Probably the hardest character for me to write was the character of Sophy Sorensen, Rose’s younger sister who has cerebral palsy. I tried my best to understand what it would be like to live in her body. Just trying was an honor.
Introduce us to your villain. Is there a flicker of good within him/her?
I don’t really think in terms of villains. I think in terms of people. All of us have good and bad inside of us, and I work as a writer to explore complex characters with strong desires without judgment. I work to do justice to them, whether they make good or bad choices. I guess Rose’s dad, Jacob Sorensen, makes some bad choices over the course of the book—choices which up the stakes for Rose, and make her desire harder to attain. But I like to think Jacob also reveals his good side by the end.
Share a little about your faith.
My parents were both Christians, and I was raised in many different kinds of churches because my parents were also musicians, and always had church jobs (my mother was an organist; my father a choir director). I grew up attending Christian schools, chose a more liturgical tradition in my 20s, and in the last year or so have returned to a more traditional church setting, where the message and the music and the community are all deeply connected, engaged with matters of social justice and art and worship. I find God in this community, and in prayer, and in my writing.
Who does your intended audience include? Believers and nonbelievers? In what ways do you believe your story reaches each?
I write from my heart for readers of all kinds—women and men, believers and nonbelievers. A good story reaches every one, I believe.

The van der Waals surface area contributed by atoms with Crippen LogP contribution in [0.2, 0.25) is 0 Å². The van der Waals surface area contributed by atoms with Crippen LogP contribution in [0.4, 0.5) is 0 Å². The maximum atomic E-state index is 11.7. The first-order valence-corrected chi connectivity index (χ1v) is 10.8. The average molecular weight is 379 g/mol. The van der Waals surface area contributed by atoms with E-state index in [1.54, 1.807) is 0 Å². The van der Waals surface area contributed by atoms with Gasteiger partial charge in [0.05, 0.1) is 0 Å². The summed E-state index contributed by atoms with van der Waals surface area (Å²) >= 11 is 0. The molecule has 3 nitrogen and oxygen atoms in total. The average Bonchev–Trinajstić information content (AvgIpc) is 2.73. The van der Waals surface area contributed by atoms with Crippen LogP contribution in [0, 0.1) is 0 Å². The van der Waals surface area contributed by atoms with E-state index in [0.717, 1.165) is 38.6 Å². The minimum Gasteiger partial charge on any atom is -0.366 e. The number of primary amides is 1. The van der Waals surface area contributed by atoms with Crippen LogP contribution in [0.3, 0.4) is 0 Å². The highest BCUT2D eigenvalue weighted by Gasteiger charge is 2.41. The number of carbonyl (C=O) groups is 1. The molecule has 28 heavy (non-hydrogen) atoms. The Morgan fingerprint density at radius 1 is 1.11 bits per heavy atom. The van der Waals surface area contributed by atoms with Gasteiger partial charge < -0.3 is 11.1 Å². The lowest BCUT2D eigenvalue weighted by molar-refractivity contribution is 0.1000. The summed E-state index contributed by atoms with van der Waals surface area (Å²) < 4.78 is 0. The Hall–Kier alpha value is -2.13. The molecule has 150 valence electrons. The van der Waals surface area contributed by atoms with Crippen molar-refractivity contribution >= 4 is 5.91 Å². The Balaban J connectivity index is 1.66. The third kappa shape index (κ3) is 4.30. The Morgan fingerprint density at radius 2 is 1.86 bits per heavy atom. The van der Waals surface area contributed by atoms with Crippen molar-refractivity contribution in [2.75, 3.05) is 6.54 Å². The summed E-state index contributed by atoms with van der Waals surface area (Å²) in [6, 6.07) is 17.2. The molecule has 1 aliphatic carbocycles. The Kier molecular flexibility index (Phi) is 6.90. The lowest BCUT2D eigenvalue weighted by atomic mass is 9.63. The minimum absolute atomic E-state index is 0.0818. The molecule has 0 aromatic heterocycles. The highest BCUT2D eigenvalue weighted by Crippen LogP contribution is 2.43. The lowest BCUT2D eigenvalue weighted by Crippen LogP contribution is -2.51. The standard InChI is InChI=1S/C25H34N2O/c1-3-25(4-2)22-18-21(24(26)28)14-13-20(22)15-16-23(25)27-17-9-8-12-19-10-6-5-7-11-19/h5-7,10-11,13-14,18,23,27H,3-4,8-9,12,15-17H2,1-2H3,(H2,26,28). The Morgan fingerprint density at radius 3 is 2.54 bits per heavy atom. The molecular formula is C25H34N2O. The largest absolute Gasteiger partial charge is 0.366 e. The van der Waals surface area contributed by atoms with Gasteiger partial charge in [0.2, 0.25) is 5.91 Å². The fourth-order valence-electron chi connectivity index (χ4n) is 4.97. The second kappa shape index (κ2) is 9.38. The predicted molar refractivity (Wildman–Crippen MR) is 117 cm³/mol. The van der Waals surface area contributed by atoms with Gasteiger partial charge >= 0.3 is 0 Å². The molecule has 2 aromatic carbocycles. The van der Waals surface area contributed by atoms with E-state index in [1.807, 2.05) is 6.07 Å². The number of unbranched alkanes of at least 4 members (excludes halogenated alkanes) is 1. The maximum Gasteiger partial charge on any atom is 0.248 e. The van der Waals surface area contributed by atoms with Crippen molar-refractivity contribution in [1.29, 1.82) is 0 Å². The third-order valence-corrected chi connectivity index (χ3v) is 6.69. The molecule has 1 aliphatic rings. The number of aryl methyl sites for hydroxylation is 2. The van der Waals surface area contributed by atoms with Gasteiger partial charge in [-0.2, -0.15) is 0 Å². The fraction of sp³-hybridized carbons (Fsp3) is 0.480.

What do you think is significant about Christian Fiction?
I think we are all spiritual people, and Christian Fiction openly acknowledges that fact.
What message do you hope your readers will take away after reading your novel?
Embrace your gifts and follow your calling.
How has being a novelist impacted your relationship with Christ?
As a writer, I try to understand the stories all around me in the world and on the page. It is a gift to do this work, but it is really hard too, and it makes me reflect all the more on the life of Christ. Jesus walked through the press of a crowd, and turned to a suffering woman when she touched the hem of his garment. He wept at the loss of a friend. He sat down with people who were otherwise shunned. He listened to children. He took time, saw people, accepted and embraced people, and He understood their stories. He is my greatest example of how to live life in this world.
And finally…what has surprised you most about being an author?
That really, being an author is all about keeping the faith.
Learn more about Karen and her writing by visiting her at:
Elizabeth Ludwig is the award-winning author of the EDGE OF FREEDOM series from Bethany House Publishers. She is an accomplished speaker and teacher, often attending conferences and seminars where she lectures on editing for fiction writers, crafting effective novel proposals, and conducting successful editor/agent interviews. Along with her husband and children, she makes her home in the great state of Texas. To learn more, visit ElizabethLudwig.com.